ORIGINAL RESEARCH article
Sec. Aging Psychiatry
Decreased Medial Prefrontal Cortex Glutamate Levels in Perimenopausal Women
- 1Department of Psychiatry, University of Alberta, Edmonton, AB, Canada
- 2Department of Biomedical Engineering, University of Alberta, Edmonton, AB, Canada
- 3Lois Hole Hospital for Women, Royal Alexandra Hospital, Edmonton, AB, Canada
- 4Department of Medical Genetics, University of Alberta, Edmonton, AB, Canada
- 5The Neuroscience and Mental Health Institute, University of Alberta, Edmonton, AB, Canada
- 6Edmonton Mood and Anxiety Disorders Program, University of Alberta Hospital, Edmonton, AB, Canada
Objective: There is an increased risk of experiencing depression during perimenopause (PM), a period of rapidly changing female hormone concentrations. Women at particular risk of developing major depression (MD) during PM are those with history of mood sensitivity to female hormone fluctuations i.e., women with a history of premenstrual dysphoric disorder (PMDD) and/or post-partum depression (PPD). Depressive symptomology has been associated with fluctuations of glutamate (Glu) levels in the medial prefrontal cortex (MPFC) in MD patients as well as PMDD and PPD patients. The objective of the study was to compare MPFC Glu levels in healthy perimenopausal and reproductive-aged (RD) women.
Methods: Medial prefrontal cortex Glu levels in healthy perimenopausal (n = 15) and healthy RD women (n = 16) were compared via Magnetic Resonance Spectroscopy (MRS) scan using a 3 Tesla (T) magnet. Absence of depressive symptomology and psychiatric comorbidity was confirmed via semi-structured interview. Participants were scanned during the early follicular phase (FP) of the menstrual cycle (MC).
Results: Mean MPFC Glu concentrations were decreased in the PM group compared to RD group (PM mean = 0.57 ± 0.03, RD mean = 0.63 ± 0.06, t = −3.84, df = 23.97, p = 0.001).
Conclusion: Perimenopause is associated with decreases in MPFC Glu levels. This decrease may be contributing to the increased risk of experiencing depression during PM. Further research should assess MPFC Glu levels in perimenopausal women suffering from MD.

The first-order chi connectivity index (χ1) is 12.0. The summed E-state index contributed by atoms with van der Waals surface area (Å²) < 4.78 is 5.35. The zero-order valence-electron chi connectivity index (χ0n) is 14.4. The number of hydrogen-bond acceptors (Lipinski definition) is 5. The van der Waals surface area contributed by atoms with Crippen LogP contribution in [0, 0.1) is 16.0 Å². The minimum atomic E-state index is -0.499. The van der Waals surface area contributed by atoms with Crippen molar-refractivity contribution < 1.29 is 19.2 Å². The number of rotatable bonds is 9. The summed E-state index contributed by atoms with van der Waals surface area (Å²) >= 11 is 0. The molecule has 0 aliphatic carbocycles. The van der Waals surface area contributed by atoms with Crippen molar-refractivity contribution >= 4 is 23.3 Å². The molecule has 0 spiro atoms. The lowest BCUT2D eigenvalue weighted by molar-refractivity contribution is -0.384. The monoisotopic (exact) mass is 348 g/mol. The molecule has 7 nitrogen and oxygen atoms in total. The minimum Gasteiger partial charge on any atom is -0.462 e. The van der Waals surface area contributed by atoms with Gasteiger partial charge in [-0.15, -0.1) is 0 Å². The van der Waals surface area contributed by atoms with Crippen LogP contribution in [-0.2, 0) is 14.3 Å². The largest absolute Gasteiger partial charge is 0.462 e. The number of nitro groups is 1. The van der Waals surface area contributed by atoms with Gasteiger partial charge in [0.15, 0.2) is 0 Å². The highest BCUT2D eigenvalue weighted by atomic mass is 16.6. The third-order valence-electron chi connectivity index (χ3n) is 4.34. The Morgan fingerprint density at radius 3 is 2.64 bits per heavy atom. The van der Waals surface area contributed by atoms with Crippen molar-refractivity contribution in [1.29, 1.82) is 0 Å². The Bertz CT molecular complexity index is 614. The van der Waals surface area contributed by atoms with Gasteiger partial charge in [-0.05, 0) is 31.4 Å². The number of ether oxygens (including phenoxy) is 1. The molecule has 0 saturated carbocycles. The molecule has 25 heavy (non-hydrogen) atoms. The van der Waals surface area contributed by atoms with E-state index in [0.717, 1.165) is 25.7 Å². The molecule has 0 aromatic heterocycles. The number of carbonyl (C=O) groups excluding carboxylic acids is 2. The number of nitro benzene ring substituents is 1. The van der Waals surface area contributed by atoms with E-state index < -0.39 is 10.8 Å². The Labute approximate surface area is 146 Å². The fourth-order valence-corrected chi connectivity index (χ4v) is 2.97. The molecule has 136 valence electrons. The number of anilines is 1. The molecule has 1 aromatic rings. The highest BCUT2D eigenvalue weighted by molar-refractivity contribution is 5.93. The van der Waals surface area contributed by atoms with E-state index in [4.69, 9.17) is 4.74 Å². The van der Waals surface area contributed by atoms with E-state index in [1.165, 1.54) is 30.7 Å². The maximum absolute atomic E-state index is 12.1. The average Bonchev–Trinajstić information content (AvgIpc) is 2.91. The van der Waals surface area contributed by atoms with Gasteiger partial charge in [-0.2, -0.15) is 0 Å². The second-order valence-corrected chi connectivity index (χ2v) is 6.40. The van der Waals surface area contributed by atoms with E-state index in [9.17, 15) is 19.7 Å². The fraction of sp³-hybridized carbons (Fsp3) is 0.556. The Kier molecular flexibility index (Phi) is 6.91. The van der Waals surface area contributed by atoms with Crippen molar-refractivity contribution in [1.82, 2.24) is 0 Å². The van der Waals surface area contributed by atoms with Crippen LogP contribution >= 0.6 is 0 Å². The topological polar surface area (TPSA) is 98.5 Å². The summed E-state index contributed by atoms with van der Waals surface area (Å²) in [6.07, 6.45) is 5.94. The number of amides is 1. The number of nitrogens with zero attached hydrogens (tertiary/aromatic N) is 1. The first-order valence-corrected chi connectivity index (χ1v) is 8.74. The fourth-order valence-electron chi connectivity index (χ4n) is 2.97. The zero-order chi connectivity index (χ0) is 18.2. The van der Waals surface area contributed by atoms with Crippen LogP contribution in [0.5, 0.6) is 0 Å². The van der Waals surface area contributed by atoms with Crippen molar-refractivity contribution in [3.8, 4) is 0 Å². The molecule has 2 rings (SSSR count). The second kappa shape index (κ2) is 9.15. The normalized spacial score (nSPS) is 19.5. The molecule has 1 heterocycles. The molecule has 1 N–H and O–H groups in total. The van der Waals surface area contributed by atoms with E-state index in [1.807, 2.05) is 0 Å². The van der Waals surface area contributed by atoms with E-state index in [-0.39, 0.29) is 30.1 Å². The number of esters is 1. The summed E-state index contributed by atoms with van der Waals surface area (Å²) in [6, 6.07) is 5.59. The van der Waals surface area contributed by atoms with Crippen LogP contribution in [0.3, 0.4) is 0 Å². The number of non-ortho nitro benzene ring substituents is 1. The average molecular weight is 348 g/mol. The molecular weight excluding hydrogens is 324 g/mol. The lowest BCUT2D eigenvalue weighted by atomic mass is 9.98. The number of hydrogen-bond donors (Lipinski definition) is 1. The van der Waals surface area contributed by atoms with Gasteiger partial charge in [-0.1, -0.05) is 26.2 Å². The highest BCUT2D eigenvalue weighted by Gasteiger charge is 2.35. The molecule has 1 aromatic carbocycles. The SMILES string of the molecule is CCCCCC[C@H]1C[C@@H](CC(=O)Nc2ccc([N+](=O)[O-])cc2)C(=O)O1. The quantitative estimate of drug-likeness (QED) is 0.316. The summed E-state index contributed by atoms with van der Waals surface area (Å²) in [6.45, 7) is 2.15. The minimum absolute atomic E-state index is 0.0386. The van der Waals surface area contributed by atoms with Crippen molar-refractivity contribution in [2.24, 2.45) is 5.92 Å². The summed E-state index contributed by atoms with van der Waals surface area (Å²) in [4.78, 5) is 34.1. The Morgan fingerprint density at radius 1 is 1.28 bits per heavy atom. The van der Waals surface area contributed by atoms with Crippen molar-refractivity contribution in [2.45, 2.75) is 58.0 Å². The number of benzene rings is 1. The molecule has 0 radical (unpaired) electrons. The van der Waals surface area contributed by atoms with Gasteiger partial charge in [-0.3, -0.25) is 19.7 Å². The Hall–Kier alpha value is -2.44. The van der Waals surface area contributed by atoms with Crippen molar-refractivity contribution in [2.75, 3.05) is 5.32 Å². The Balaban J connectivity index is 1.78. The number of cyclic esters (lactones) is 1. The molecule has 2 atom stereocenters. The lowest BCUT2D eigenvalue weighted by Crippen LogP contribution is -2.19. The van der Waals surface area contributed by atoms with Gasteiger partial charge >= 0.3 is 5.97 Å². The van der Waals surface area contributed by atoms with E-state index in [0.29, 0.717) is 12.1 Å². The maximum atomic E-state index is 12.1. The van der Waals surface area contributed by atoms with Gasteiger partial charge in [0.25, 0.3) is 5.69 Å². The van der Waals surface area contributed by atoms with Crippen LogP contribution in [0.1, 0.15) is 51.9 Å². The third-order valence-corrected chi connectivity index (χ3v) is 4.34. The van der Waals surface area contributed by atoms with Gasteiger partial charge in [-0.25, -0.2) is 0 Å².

The perimenopause (PM) is a phase within the normal female reproductive life cycle marked by the end of menstrual cycle (MC) regularity. The average age of PM onset is 46 years old and typically lasts 5 years (1).
Risk factors for PM depression include a history of major depression (MD) or a history of mood sensitivity to female hormone fluctuations [i.e., a history of premenstrual dysphoric disorder (PMDD) or post-partum depression (PPD)] (2, 3).
Although the peripheral physiological alterations associated with the PM are well-understood, little is known regarding the impact of PM on brain biology. Without such knowledge, it is difficult to investigate the cerebral mechanisms responsible for the increased risk of MD during PM.
Glutamate (Glu), the major excitatory neurotransmitter, is widespread throughout the brain functioning at approximately 60% of the synapses within the central nervous system (4). An increasing body of evidence supports the involvement of the glutamatergic system in the pathophysiology of MD (5).
The medial prefrontal cortex (MPFC) has been found to be one of the critical brain regions involved in the pathogenesis of MD, playing a crucial role in the affective and cognitive deficits of MD (6).
Magnetic resonance spectroscopy (MRS) is the only non-invasive neuroimaging technique which allows for the direct detection and measurement of metabolite concentration levels, such as Glu, in localized brain regions (7). Additionally, magnetic resonance imaging (MRI) performed alongside MRS is used to measure and control for brain tissue composition, allowing for the proportions of gray matter (GM), white matter (WM), and cerebrospinal fluid (CSF) to be determined and to assess whether changes in tissue composition affect the measurements of neurometabolites.
Previous MRS investigations have found decreased MPFC Glu concentrations in MD patients (8). Our research group previously found a decrease in MPFC Glu levels from the follicular phase (FP) to the luteal phase (LP) of the MC (9), suggesting that fluctuations in female hormones impact MPFC Glu levels. We also found increased MPFC Glu levels in women suffering from PPD (10), suggesting that MPFC Glu levels may play a role in episodes of MD occurring in the context of female hormone fluctuations.
It was therefore logical for our research group to investigate whether PM, which, like post-partum, is a period linked to increased risk of experiencing an episode of MD and is associated with unique and unpredictable rapid changes in female hormone levels, was associated with alterations in MPFC Glu levels.